London Docklands

London docklands
London docklands

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London dockland

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London docklands

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London Docklands

 

London Docklands in London is consisted of boroughs Southwark, Tower Hamlets, Newham and Greenwich. When it was still a part of the London Port, it was once the largest port in the world but it has separated and paved ways to the development of commercial and residential areas. In 1971, the London Docklands name was officially used for the place.

Dock complexes in the London Docklands from west to east are the following: St Katharine Docks, London Docks, Limehouse Basin, Surrey Quays, West India Docks, Millwall Dock, Poplar Dock, East India Docks, Royal Victoria Dock, Royal Albert Dock and King George V Dock.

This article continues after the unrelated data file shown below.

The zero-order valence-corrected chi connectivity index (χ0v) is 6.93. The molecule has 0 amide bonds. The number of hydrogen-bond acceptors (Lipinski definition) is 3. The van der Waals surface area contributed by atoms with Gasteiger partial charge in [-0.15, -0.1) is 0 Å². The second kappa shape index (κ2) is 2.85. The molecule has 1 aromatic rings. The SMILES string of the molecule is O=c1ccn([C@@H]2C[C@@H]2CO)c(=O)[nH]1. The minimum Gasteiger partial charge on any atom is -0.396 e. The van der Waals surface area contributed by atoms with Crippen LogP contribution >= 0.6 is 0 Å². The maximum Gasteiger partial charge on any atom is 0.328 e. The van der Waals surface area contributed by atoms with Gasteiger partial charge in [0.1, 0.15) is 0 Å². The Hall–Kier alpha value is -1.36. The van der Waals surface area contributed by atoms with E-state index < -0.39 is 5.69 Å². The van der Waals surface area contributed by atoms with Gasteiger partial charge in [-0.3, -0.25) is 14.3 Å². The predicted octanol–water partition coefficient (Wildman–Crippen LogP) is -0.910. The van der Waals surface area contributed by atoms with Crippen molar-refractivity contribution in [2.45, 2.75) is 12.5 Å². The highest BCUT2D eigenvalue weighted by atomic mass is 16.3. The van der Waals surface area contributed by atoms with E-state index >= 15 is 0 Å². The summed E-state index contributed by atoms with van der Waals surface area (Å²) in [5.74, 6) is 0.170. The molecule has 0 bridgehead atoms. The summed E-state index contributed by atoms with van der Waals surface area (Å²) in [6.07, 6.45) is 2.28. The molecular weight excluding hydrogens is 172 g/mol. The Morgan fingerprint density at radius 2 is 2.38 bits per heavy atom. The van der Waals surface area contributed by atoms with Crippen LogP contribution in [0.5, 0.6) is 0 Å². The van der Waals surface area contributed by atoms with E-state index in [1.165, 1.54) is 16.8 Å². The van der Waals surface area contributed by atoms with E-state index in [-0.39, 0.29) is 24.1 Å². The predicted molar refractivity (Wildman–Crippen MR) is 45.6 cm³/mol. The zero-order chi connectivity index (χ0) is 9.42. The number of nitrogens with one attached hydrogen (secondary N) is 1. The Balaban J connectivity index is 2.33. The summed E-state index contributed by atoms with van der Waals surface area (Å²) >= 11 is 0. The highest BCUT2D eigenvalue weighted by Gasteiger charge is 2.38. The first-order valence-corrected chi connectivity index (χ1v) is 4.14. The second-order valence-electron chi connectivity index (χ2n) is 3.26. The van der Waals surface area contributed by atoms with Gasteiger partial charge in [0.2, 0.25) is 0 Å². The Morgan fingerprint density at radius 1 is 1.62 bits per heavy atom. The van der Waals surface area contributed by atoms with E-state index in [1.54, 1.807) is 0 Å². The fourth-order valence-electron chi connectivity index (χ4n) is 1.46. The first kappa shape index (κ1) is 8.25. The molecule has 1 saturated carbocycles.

Redevelopments in the Docklands have resulted to the area’s population boom, doubling in the past two years, with major business centers continuously built and transport links improved. One of Europe’s tallest skyscrapers, the Canary Wharf, is located in the Docklands. However, Dockland’s being a symbol of Thatcher’s Britain makes it a common target for terrorists, with failed attempts on the Canary Wharf on 1996.

Journalism in the Docklands is at its peak with its own weekly newspaper, “The Docklands” launched in 2006.

London Docklands has been referred by authors Charles Dickens (in his novels Our Mutual Friend and Great Expectations) and Joseph Conrad (The Mirror of the Sea). The area was also used as a setting location for one of the scenes in the film 28 Weeks Later.